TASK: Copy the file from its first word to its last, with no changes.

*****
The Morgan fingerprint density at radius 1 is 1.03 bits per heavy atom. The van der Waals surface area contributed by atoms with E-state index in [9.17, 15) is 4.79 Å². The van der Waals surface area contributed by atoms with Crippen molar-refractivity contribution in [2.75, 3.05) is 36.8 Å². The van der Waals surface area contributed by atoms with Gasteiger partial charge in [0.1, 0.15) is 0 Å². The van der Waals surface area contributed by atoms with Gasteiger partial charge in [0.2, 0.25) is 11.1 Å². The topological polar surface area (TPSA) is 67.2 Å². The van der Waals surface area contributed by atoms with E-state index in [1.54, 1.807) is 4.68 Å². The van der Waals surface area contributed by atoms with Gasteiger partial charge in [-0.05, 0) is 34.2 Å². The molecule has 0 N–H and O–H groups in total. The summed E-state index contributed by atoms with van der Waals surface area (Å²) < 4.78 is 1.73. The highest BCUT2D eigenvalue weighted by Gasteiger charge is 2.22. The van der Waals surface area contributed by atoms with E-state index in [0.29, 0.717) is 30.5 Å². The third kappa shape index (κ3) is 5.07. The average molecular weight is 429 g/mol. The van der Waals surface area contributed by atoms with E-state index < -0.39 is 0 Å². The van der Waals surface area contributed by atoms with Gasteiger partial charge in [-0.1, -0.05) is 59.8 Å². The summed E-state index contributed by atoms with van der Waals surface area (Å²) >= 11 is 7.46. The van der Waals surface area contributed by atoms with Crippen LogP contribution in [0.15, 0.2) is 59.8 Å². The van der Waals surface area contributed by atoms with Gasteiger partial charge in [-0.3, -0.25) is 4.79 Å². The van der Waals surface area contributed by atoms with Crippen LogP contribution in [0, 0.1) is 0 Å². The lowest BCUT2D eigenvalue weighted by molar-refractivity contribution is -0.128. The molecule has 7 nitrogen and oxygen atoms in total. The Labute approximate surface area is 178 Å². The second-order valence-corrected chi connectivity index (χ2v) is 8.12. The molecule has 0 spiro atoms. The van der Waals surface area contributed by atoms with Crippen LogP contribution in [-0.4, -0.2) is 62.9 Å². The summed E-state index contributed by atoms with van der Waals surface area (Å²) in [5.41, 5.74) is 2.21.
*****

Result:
The Morgan fingerprint density at radius 1 is 1.03 bits per heavy atom. The van der Waals surface area contributed by atoms with E-state index in [9.17, 15) is 4.79 Å². The van der Waals surface area contributed by atoms with Crippen molar-refractivity contribution in [2.75, 3.05) is 36.8 Å². The van der Waals surface area contributed by atoms with Gasteiger partial charge in [0.1, 0.15) is 0 Å². The van der Waals surface area contributed by atoms with Gasteiger partial charge in [0.2, 0.25) is 11.1 Å². The topological polar surface area (TPSA) is 67.2 Å². The van der Waals surface area contributed by atoms with E-state index in [1.54, 1.807) is 4.68 Å². The van der Waals surface area contributed by atoms with Gasteiger partial charge in [-0.05, 0) is 34.2 Å². The molecule has 0 N–H and O–H groups in total. The summed E-state index contributed by atoms with van der Waals surface area (Å²) < 4.78 is 1.73. The highest BCUT2D eigenvalue weighted by Gasteiger charge is 2.22. The van der Waals surface area contributed by atoms with E-state index in [0.29, 0.717) is 30.5 Å². The third kappa shape index (κ3) is 5.07. The average molecular weight is 429 g/mol. The van der Waals surface area contributed by atoms with E-state index < -0.39 is 0 Å². The van der Waals surface area contributed by atoms with Gasteiger partial charge in [-0.1, -0.05) is 59.8 Å². The summed E-state index contributed by atoms with van der Waals surface area (Å²) >= 11 is 7.46. The van der Waals surface area contributed by atoms with Crippen LogP contribution in [0.15, 0.2) is 59.8 Å². The van der Waals surface area contributed by atoms with Gasteiger partial charge in [-0.3, -0.25) is 4.79 Å². The van der Waals surface area contributed by atoms with Crippen LogP contribution in [0, 0.1) is 0 Å². The lowest BCUT2D eigenvalue weighted by molar-refractivity contribution is -0.128. The molecule has 7 nitrogen and oxygen atoms in total. The Labute approximate surface area is 178 Å². The second-order valence-corrected chi connectivity index (χ2v) is 8.12. The molecule has 0 spiro atoms. The van der Waals surface area contributed by atoms with Crippen LogP contribution in [-0.4, -0.2) is 62.9 Å². The summed E-state index contributed by atoms with van der Waals surface area (Å²) in [5.41, 5.74) is 2.21.